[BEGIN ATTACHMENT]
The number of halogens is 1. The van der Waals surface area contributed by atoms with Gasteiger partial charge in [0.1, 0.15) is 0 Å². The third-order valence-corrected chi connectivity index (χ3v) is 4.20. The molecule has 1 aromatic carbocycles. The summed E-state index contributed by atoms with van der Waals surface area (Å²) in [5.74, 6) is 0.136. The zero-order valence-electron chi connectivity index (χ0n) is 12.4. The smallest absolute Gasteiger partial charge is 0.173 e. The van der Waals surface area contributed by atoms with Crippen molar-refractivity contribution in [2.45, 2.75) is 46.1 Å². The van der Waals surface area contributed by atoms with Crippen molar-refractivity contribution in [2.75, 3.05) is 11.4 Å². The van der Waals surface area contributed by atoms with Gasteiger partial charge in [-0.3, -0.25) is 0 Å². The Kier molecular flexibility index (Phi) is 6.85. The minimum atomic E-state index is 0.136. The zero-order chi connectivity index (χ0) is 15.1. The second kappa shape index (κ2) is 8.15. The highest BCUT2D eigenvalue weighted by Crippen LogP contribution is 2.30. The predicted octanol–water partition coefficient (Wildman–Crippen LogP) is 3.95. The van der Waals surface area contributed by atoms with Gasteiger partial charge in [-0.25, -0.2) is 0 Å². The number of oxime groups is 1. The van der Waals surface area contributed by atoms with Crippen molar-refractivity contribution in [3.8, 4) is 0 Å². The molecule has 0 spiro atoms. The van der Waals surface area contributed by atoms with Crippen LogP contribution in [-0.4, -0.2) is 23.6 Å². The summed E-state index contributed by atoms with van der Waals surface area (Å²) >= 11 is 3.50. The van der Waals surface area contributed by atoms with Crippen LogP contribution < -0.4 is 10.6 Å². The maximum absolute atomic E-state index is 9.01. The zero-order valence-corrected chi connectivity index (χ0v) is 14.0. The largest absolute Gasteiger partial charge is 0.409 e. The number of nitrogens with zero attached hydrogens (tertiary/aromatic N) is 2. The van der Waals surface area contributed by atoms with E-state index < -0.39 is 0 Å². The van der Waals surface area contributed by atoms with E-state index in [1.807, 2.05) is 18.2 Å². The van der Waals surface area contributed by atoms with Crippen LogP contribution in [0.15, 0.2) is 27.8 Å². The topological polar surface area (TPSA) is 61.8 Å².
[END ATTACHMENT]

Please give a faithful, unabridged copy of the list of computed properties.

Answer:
The number of halogens is 1. The van der Waals surface area contributed by atoms with Gasteiger partial charge in [0.1, 0.15) is 0 Å². The third-order valence-corrected chi connectivity index (χ3v) is 4.20. The molecule has 1 aromatic carbocycles. The summed E-state index contributed by atoms with van der Waals surface area (Å²) in [5.74, 6) is 0.136. The zero-order valence-electron chi connectivity index (χ0n) is 12.4. The smallest absolute Gasteiger partial charge is 0.173 e. The van der Waals surface area contributed by atoms with Crippen molar-refractivity contribution in [2.45, 2.75) is 46.1 Å². The van der Waals surface area contributed by atoms with Crippen molar-refractivity contribution in [2.75, 3.05) is 11.4 Å². The van der Waals surface area contributed by atoms with Gasteiger partial charge in [-0.3, -0.25) is 0 Å². The Kier molecular flexibility index (Phi) is 6.85. The minimum atomic E-state index is 0.136. The zero-order chi connectivity index (χ0) is 15.1. The second kappa shape index (κ2) is 8.15. The highest BCUT2D eigenvalue weighted by Crippen LogP contribution is 2.30. The predicted octanol–water partition coefficient (Wildman–Crippen LogP) is 3.95. The van der Waals surface area contributed by atoms with Gasteiger partial charge in [-0.25, -0.2) is 0 Å². The number of oxime groups is 1. The van der Waals surface area contributed by atoms with Crippen molar-refractivity contribution in [3.8, 4) is 0 Å². The molecule has 0 spiro atoms. The van der Waals surface area contributed by atoms with Crippen LogP contribution in [-0.4, -0.2) is 23.6 Å². The summed E-state index contributed by atoms with van der Waals surface area (Å²) >= 11 is 3.50. The van der Waals surface area contributed by atoms with Crippen LogP contribution < -0.4 is 10.6 Å². The maximum absolute atomic E-state index is 9.01. The zero-order valence-corrected chi connectivity index (χ0v) is 14.0. The largest absolute Gasteiger partial charge is 0.409 e. The number of nitrogens with zero attached hydrogens (tertiary/aromatic N) is 2. The van der Waals surface area contributed by atoms with E-state index < -0.39 is 0 Å². The van der Waals surface area contributed by atoms with E-state index in [1.807, 2.05) is 18.2 Å². The van der Waals surface area contributed by atoms with Crippen LogP contribution in [0.15, 0.2) is 27.8 Å². The topological polar surface area (TPSA) is 61.8 Å².